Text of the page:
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Receptors & Signaling. Assumed Knowledge Structure of membrane proteins Ion concentrations across membranes Second messengers in signal transduction Regulation.

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Presentation on theme: "Receptors & Signaling. Assumed Knowledge Structure of membrane proteins Ion concentrations across membranes Second messengers in signal transduction Regulation."— Presentation transcript:

1 Receptors & Signaling

2 Assumed Knowledge Structure of membrane proteins Ion concentrations across membranes Second messengers in signal transduction Regulation of protein activity through phosphorylation

3 Membrane Proteins Mainly transmembrane Act as receptors Ligand binding causes a conformational change – a change in the shape of the receptor

4 G Protein coupled receptors (GPCR) – these have a transmembrane bit with 7 helices spanning the membrane The extracellular part binds to the ligand The intracellular part binds to the G protein

5 G Protein – these are proteins that bind to the guanine nucleotide (GTP – guanosine triphosphate, GDP – guanosine diphosphate) Hydrolysis of GTP releases a phosphate group which can act on other molecules – transmits the signal GTP > GDP + P

6 G proteins have three subunits – α (alpha), β (beta), and γ (gamma). β and γ subunits are tightly bound together. α binds to GDP

7 Ligand binding to the transmembrane protein causes a conformational change and release of the α subunit The α subunit exchanges GDP > GTP and becomes active The α subunit meets a target and phosphorylates it (adds a phosphate group from GTP converting it to GDP – this is hydrolysis of GTP) Hydrolysis = cleavage Phosphorylation = addition of a phosphate group

8 Now the α subunit is bound to GDP, it becomes inactive again and re-associates with the transmembrane protein and the β and γ subunits

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10 Ion Concetrations Ions – these are molecules with a charge + or – Ion concentration – ions move down their concentrations gradient from [high] to [low]

11 [K + ] 160 mM [K + ] 5 mM [Na + ] 10 mM [Na + ] 150 mM [Cl - ] 5 mM [Cl - ] 115 mM [Ca 2+ ] 0.2  M [Ca 2+ ] 2 mM Membrane potential = -70 mV Anion –ve charge Cation +ve charge [A - ] 40 mM [A - ] 165 mM

12 Membrane Potential – this is the difference in charge between the interior and exterior of a cell Typically the interior is more negative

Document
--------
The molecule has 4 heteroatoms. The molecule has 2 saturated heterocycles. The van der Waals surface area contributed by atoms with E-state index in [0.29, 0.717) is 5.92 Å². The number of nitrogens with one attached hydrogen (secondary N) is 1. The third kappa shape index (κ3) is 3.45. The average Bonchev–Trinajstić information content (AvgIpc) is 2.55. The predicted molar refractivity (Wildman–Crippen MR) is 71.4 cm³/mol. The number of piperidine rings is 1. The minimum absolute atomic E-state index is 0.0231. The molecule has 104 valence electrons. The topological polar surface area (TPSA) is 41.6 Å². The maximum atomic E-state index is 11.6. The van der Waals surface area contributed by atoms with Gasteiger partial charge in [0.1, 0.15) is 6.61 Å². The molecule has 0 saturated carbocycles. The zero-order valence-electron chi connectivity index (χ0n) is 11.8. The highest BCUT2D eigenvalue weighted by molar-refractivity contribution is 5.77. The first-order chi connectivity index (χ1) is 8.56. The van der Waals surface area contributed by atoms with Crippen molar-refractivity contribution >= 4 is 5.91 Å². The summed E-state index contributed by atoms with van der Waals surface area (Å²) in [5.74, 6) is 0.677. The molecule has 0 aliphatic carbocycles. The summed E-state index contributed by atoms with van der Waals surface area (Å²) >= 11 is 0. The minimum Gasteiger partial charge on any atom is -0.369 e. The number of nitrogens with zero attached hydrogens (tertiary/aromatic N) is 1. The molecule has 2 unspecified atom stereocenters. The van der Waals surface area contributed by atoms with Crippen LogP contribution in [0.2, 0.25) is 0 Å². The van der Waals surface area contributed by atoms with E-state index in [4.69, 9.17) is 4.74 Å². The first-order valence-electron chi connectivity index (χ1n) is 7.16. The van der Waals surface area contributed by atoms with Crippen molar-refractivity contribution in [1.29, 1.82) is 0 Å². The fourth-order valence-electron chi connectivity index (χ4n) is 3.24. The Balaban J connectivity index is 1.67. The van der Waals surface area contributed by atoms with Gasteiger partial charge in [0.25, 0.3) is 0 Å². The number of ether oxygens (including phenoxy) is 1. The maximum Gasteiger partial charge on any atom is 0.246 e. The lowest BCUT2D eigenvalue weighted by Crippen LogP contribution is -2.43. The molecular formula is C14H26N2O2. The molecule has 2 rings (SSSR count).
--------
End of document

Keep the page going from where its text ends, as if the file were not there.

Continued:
13 Action potentials – these are rapid rises and falls in the membrane potential. In neurons these act as nerve signals The interior becomes rapidly positive or less negative – depolarization. This is followed by a rapid return to a negative membrane potential – repolarization There is a transient hyperpolarization where the membrane potential becomes more negative than normal

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15 1.An stimulus is received by a nerve causing Na + channels to open – Na + moves into the cell. The membrane potential begins to become more positive

16 2.When the membrane potential reaches the threshold level (-55mV) there is an opening of more Na + channels allowing more Na + to enter the cell This is an ‘all-or-nothing’ moment meaning if the membrane potential doesn’t reach the threshold there will be no action potential but if it reaches the threshold there no turning back

17 3. As Na + enters the cell there is delayed opening of K + channels The membrane potential reaches +30mV where the Na + channels close

18 4. When the K + open, K + leaves the cell causing the membrane to start to become more negative again

19 5.When the K + channels finally close there is slightly more K + on the outside than Na + meaning the membrane potential dips below the normal resting potential (-70mV) Essentially more positive charges leave the cell than entered

20 5. There is a refractory period where the [K + ] and [Na + ] are returned to their original state Carried out by the Na + /K + -ATPase (a pump that uses ATP for energy)

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22 Second Messengers Second messengers – these are molecules that relay signals from receptors on the cell surface to target molecules inside the cell Examples include IP 3, Ca 2+, cAMP Allows for amplification of the signal


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